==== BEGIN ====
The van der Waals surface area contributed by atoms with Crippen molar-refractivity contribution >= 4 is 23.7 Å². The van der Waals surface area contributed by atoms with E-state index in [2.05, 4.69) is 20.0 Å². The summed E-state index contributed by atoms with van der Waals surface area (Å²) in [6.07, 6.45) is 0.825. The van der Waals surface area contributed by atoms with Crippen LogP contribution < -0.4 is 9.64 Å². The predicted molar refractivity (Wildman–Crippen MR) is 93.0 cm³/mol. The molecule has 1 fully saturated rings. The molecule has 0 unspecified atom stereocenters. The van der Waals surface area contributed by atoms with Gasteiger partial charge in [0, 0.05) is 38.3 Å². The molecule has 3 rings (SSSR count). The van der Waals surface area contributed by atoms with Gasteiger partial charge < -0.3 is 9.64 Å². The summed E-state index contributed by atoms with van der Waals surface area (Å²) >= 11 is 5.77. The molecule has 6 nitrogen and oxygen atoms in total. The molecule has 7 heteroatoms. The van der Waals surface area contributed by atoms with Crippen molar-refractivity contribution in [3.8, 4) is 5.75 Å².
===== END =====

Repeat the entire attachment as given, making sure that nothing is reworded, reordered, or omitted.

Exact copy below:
The van der Waals surface area contributed by atoms with Crippen molar-refractivity contribution >= 4 is 23.7 Å². The van der Waals surface area contributed by atoms with E-state index in [2.05, 4.69) is 20.0 Å². The summed E-state index contributed by atoms with van der Waals surface area (Å²) in [6.07, 6.45) is 0.825. The van der Waals surface area contributed by atoms with Crippen LogP contribution < -0.4 is 9.64 Å². The predicted molar refractivity (Wildman–Crippen MR) is 93.0 cm³/mol. The molecule has 1 fully saturated rings. The molecule has 0 unspecified atom stereocenters. The van der Waals surface area contributed by atoms with Gasteiger partial charge in [0, 0.05) is 38.3 Å². The molecule has 3 rings (SSSR count). The van der Waals surface area contributed by atoms with Gasteiger partial charge < -0.3 is 9.64 Å². The summed E-state index contributed by atoms with van der Waals surface area (Å²) >= 11 is 5.77. The molecule has 6 nitrogen and oxygen atoms in total. The molecule has 7 heteroatoms. The van der Waals surface area contributed by atoms with Crippen molar-refractivity contribution in [3.8, 4) is 5.75 Å².